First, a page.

require the stores to be contiguous, just their surrounding bit regions
 have to be contiguous.  If the expression being stored is different
 between adjacent stores, such as one store storing a constant and
 following storing a value loaded from memory, or if the loaded memory
 objects are not adjacent, a new merged_store_group is created as well.

 For example, given the stores:
 [p     ] := 0;
 [p + 1B] := 1;
 [p + 3B] := 0;
 [p + 4B] := 1;
 [p + 5B] := 0;
 [p + 6B] := 0;
 This phase would produce two merged_store_group objects, one recording the
 two bytes stored in the memory region [p : p + 1] and another
 recording the four bytes stored in the memory region [p + 3 : p + 6].

 3) The merged_store_group objects produced in phase 2) are processed
 to generate the sequence of wider stores that set the contiguous memory
 regions to the sequence of bytes that correspond to it.  This may emit
 multiple stores per store group to handle contiguous stores that are not
 of a size that is a power of 2.  For example it can try to emit a 40-bit
 store as a 32-bit store followed by an 8-bit store.
 We try to emit as wide stores as we can while respecting STRICT_ALIGNMENT
 or TARGET_SLOW_UNALIGNED_ACCESS settings.

 Note on endianness and example:
 Consider 2 contiguous 16-bit stores followed by 2 contiguous 8-bit stores:
 [p     ] := 0x1234;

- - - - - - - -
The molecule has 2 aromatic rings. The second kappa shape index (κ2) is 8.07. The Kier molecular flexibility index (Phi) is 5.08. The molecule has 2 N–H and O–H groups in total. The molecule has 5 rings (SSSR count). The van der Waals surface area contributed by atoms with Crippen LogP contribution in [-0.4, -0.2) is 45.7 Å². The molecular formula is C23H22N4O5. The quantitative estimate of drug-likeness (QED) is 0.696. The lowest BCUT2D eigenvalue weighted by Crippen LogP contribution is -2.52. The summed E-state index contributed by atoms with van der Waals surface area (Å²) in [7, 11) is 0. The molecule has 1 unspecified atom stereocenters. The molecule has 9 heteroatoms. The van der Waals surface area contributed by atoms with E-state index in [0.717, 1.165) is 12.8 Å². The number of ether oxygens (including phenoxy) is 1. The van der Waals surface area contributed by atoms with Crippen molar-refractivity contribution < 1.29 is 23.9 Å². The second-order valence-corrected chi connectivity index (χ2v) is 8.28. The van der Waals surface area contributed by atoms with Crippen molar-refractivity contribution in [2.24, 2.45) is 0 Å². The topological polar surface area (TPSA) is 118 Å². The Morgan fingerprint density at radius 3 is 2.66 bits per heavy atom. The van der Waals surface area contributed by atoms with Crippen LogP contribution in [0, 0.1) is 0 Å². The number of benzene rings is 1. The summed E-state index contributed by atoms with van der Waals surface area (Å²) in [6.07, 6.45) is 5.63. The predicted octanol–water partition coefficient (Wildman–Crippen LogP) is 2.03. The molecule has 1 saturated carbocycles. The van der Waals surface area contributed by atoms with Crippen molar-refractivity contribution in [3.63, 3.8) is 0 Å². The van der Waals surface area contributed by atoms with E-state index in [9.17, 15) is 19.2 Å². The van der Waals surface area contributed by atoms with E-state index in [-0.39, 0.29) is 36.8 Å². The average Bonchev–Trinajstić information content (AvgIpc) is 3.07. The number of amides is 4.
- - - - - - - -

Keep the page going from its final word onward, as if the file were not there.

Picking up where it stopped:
[p + 2B] := 0x5678;
 [p + 4B] := 0xab;
 [p + 5B] := 0xcd;

 The memory layout for little-endian (LE) and big-endian (BE) must be:
p |LE|BE|
---------
0 |34|12|
1 |12|34|
2 |78|56|
3 |56|78|
4 |ab|ab|
5 |cd|cd|

To merge these into a single 48-bit merged value 'val' in phase 2)
on little-endian we insert stores to higher (consecutive) bitpositions
into the most significant bits of the merged value.
The final merged value would be: 0xcdab56781234

For big-endian we insert stores to higher bitpositions into the least
significant bits of the merged value.
The final merged value would be: 0x12345678abcd

Then, in phase 3), we want to emit this 48-bit value as a 32-bit store
followed by a 16-bit store.  Again, we must consider endianness when
breaking down the 48-bit value 'val' computed above.
For little endian we emit:
[p]      (32-bit) := 0x56781234; // val & 0x0000ffffffff;
[p + 4B] (16-bit) := 0xcdab;    // (val & 0xffff00000000) >> 32;

Whereas for big-endian we emit:
[p]      (32-bit) := 0x12345678; // (val & 0xffffffff0000) >> 16;
[p + 4B] (16-bit) := 0xabcd;     //  val & 0x00000000ffff;   
The maximum size (in bits) of the stores this pass should generate.   

◆ MAX_STORE_BYTES

#define MAX_STORE_BYTES   (MAX_STORE_BITSIZE / BITS_PER_UNIT)

Function Documentation

◆ make_pass_optimize_bswap()

gimple_opt_pass * make_pass_optimize_bswap ( gcc::context * ctxt)

◆ make_pass_store_merging()

gimple_opt_pass * make_pass_store_merging ( gcc::context * ctxt)
Construct and return a store merging pass object.